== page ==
Given the insane real estate market in New York City, abandoned and/or underutilized buildings aren't the problem they once were, but they do still exist. City Limits is reporting that Scott Stringer, the Manhattan Borough President, is undertaking the first ever survey of abandoned properties in Manhattan. Prompted by homeless activists, Stringer's office will unleash a cadre of volunteers this Saturday, who will identify buildings such as 190 Mercer St. (which is certainly underutilized, if not entirely abandoned). According to City Limits, other cities have conducted similar surveys with good results:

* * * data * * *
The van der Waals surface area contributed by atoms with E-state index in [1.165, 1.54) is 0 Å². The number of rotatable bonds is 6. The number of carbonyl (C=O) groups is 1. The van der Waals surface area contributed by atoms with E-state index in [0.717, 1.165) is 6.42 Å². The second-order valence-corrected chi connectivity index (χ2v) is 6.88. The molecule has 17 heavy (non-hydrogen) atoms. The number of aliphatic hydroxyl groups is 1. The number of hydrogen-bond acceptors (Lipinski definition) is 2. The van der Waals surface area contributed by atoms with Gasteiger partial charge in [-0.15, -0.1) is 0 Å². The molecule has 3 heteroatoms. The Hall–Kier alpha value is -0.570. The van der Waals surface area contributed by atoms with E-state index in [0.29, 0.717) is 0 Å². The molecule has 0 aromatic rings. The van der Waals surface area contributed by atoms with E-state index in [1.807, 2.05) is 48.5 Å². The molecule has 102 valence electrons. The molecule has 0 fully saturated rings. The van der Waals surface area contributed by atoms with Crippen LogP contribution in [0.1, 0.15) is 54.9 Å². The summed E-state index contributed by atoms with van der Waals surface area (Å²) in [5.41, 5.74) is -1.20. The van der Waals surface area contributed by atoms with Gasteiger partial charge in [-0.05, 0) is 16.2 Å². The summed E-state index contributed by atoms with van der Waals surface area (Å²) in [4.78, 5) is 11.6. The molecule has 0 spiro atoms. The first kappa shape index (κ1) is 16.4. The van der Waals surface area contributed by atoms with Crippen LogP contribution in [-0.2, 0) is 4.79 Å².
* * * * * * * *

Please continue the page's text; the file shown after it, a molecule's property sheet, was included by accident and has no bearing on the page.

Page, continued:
Boston does an annual street-by-street count of abandoned properties that covers most of the city. When housing agency staffers find buildings that qualify, they post the addresses online to urge neglectful owners to either use the buildings or sell them. Since 2000, the number of abandoned buildings in the city has dropped by 43 percent.
Of course, that drop also coincided with the real estate boom, so it's not necessarily a causal relationship, but shaming neglectful property owners is never a bad thing.